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Bamboo Shoots - Nutritional Benefits and Serving

You’ve probably heard about bamboo shoots and how crisp, chewy, and delicious they are. Bamboo shoots, popularly known in China as Sun Jian, are edible freshly erupting culms of the bamboo plant. These delicious tender shoots are a popular delicacy in China, Japan, Taiwan, and other East and South-East Asian countries. There are even farms dedicated to growing and harvesting bamboo shoots in these regions.

The bamboo shoots start appearing 3 or 4 years after the bamboo plant is planted. The shoots arise from the root system of the plant and are eaten as a nutritious vegetable. The shoots are a special Spring delicacy in Japan, where they go by the name of “Takenoko.” The finely sliced Takenoko shoots are usually added to stir-fries, salads, and even rice to create a serving of “Takenoko Gohan.”


There are many ways of cooking Takenoko. It can simply be boiled, deep-fried, baked, or fried. Most people even eat fresh bamboo shoots raw. It has a light taste and it’s quite easy to eat. The bamboo shoot has a crunchy texture and a mild flavor.

Health and Nutrition Benefits of Bamboo Shoots

Bamboo shoots have numerous health and nutrition benefits. For instance, they are extremely low in calories with just 27 calories in 100 grams of the shoots.

Other health and nutrition benefits of the Takenoko shoot include the following:

  • The heart of the shoot is rich in soluble and non-soluble dietary fiber which protects digestive organs from the harsh effects of toxic compounds in the food we eat. Eating bamboo shoots helps to prevent and control constipation and can significantly reduce the risk of colon-rectal cancer.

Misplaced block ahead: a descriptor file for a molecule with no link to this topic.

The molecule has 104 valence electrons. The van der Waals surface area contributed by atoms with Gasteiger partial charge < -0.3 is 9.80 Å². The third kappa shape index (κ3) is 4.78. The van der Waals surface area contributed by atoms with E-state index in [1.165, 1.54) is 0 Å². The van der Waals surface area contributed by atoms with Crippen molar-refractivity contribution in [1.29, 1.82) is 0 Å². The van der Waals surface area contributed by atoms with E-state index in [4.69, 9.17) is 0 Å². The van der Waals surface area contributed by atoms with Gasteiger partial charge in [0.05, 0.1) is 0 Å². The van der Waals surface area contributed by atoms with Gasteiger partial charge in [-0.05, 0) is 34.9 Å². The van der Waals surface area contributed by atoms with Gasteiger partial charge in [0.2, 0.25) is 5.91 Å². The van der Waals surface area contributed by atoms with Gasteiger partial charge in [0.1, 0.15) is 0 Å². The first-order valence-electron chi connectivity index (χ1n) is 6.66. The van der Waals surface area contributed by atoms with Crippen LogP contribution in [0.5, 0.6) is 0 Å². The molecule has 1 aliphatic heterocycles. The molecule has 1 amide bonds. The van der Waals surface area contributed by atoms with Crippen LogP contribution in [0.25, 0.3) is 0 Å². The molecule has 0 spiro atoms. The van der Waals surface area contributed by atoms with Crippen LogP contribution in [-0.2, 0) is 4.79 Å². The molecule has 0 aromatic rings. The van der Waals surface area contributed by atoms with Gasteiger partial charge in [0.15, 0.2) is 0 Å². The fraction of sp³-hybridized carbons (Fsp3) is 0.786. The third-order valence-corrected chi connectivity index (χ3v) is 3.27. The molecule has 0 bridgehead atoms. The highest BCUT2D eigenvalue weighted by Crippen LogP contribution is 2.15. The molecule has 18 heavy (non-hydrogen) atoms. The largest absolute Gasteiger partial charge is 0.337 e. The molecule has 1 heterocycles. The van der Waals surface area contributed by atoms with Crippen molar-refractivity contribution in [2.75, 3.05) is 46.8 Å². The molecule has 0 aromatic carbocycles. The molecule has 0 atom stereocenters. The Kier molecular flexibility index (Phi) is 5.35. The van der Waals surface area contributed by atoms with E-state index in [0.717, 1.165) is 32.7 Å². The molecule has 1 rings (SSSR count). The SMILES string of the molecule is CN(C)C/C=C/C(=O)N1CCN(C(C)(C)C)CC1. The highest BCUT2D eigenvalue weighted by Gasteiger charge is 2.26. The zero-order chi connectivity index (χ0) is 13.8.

• The shoot has high contents of the B-complex vitamins including riboflavin, thiamin, niacin, and pantothenic acid which enhance your metabolic functions.
  • Bamboo contains essential minerals such as manganese, calcium, copper, phosphorus, and iron. Manganese is important in the body as an antioxidant, copper helps in the production of red blood cells while iron is needed in the formation of red blood cells and in the process of cellular respiration.
  • Bamboo shoots are also rich in potassium, which is an essential part of cell and body fluids. Potassium helps control blood pressure and heart rate by controlling the effects of sodium in the body. 100 grams of bamboo shoots has 533mg of potassium which is equal to 11% of a healthy person’s daily requirement of potassium. 

Preparation and Serving of Bamboo Shoots

Preparation of raw bamboo shoots bought at the market starts with peeling the tough outer sheaths and then detoxifying the inner meat to eliminate bitter compounds. You can easily peel the bamboo shoot by cutting it lengthwise in two halves and then peel the outer leaves. Start peeling from the base and work upwards towards the tip. After peeling dice the shoots to your preferred size and dip them in cold water so they don’t turn brown.

Boil the cubes in water to detoxify them. The shoots have a Cyanogenic Glycoside known as Taxiphyllin which is usually removed by boiling the shoots for 20 to 25 minutes. There are many ways to cook and serve bamboo shoots. They can be stir-fried, sautéed, or even mixed with beans, vegetables, or seafood. Tender shoots can be used in soups and salads or eaten with rice and noodles(variety). There are endless ways to enjoy these nutritious bamboo shoots.

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